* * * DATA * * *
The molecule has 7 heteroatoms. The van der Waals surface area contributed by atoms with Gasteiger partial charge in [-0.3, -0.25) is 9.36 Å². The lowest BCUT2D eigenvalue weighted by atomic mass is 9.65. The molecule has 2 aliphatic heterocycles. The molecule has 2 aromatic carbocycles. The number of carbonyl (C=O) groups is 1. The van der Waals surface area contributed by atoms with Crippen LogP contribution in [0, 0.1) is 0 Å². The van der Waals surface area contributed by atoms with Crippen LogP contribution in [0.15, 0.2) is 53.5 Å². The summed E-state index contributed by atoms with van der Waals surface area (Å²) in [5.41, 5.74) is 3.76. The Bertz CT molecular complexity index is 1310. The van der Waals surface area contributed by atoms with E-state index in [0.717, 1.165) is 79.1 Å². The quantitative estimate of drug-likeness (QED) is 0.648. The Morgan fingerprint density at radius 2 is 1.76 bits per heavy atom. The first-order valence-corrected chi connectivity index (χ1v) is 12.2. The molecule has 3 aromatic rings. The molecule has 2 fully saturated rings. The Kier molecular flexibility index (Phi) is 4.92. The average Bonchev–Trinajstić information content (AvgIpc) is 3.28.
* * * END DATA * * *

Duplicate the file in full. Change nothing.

The molecule has 7 heteroatoms. The van der Waals surface area contributed by atoms with Gasteiger partial charge in [-0.3, -0.25) is 9.36 Å². The lowest BCUT2D eigenvalue weighted by atomic mass is 9.65. The molecule has 2 aliphatic heterocycles. The molecule has 2 aromatic carbocycles. The number of carbonyl (C=O) groups is 1. The van der Waals surface area contributed by atoms with Crippen LogP contribution in [0, 0.1) is 0 Å². The van der Waals surface area contributed by atoms with Crippen LogP contribution in [0.15, 0.2) is 53.5 Å². The summed E-state index contributed by atoms with van der Waals surface area (Å²) in [5.41, 5.74) is 3.76. The Bertz CT molecular complexity index is 1310. The van der Waals surface area contributed by atoms with E-state index in [0.717, 1.165) is 79.1 Å². The quantitative estimate of drug-likeness (QED) is 0.648. The Morgan fingerprint density at radius 2 is 1.76 bits per heavy atom. The first-order valence-corrected chi connectivity index (χ1v) is 12.2. The molecule has 3 aromatic rings. The molecule has 2 fully saturated rings. The Kier molecular flexibility index (Phi) is 4.92. The average Bonchev–Trinajstić information content (AvgIpc) is 3.28.